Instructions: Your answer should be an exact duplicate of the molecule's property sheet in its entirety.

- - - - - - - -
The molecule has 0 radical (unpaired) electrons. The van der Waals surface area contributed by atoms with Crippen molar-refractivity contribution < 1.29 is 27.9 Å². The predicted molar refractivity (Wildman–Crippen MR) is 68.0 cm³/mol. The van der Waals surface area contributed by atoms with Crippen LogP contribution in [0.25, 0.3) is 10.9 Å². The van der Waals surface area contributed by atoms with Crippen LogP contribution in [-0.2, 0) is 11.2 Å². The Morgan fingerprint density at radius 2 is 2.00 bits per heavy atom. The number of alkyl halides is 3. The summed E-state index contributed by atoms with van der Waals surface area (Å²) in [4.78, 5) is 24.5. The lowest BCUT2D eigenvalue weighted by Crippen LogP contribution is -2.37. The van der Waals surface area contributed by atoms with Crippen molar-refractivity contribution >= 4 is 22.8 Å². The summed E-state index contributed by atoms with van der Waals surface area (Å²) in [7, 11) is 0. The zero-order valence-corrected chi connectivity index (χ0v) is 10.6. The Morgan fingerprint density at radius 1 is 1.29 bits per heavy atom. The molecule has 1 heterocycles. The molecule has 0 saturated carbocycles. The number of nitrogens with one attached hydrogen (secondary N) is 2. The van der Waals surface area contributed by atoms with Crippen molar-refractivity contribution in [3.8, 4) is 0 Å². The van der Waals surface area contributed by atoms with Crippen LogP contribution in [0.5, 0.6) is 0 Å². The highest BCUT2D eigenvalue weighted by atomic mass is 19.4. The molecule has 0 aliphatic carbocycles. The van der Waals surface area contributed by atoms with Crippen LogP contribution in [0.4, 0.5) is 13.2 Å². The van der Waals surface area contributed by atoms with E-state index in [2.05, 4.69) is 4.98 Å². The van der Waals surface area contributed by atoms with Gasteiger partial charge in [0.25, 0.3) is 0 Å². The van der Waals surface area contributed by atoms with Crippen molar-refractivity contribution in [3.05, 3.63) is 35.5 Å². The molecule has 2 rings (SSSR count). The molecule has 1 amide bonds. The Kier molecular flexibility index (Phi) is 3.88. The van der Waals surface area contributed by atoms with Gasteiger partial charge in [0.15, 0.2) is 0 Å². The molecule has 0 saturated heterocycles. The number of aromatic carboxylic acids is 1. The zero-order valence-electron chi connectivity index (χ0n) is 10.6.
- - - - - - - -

The molecule has 0 radical (unpaired) electrons. The van der Waals surface area contributed by atoms with Crippen molar-refractivity contribution < 1.29 is 27.9 Å². The predicted molar refractivity (Wildman–Crippen MR) is 68.0 cm³/mol. The van der Waals surface area contributed by atoms with Crippen LogP contribution in [0.25, 0.3) is 10.9 Å². The van der Waals surface area contributed by atoms with Crippen LogP contribution in [-0.2, 0) is 11.2 Å². The Morgan fingerprint density at radius 2 is 2.00 bits per heavy atom. The number of alkyl halides is 3. The summed E-state index contributed by atoms with van der Waals surface area (Å²) in [4.78, 5) is 24.5. The lowest BCUT2D eigenvalue weighted by Crippen LogP contribution is -2.37. The van der Waals surface area contributed by atoms with Crippen molar-refractivity contribution >= 4 is 22.8 Å². The summed E-state index contributed by atoms with van der Waals surface area (Å²) in [7, 11) is 0. The zero-order valence-corrected chi connectivity index (χ0v) is 10.6. The Morgan fingerprint density at radius 1 is 1.29 bits per heavy atom. The molecule has 1 heterocycles. The molecule has 0 saturated carbocycles. The number of nitrogens with one attached hydrogen (secondary N) is 2. The van der Waals surface area contributed by atoms with Crippen molar-refractivity contribution in [3.8, 4) is 0 Å². The van der Waals surface area contributed by atoms with Crippen LogP contribution in [0.5, 0.6) is 0 Å². The highest BCUT2D eigenvalue weighted by atomic mass is 19.4. The molecule has 0 aliphatic carbocycles. The van der Waals surface area contributed by atoms with Crippen LogP contribution in [0.4, 0.5) is 13.2 Å². The van der Waals surface area contributed by atoms with E-state index in [2.05, 4.69) is 4.98 Å². The van der Waals surface area contributed by atoms with Gasteiger partial charge in [0.25, 0.3) is 0 Å². The van der Waals surface area contributed by atoms with Crippen molar-refractivity contribution in [3.05, 3.63) is 35.5 Å². The molecule has 2 rings (SSSR count). The molecule has 1 amide bonds. The Kier molecular flexibility index (Phi) is 3.88. The van der Waals surface area contributed by atoms with Gasteiger partial charge in [0.15, 0.2) is 0 Å². The molecule has 0 saturated heterocycles. The number of aromatic carboxylic acids is 1. The zero-order valence-electron chi connectivity index (χ0n) is 10.6.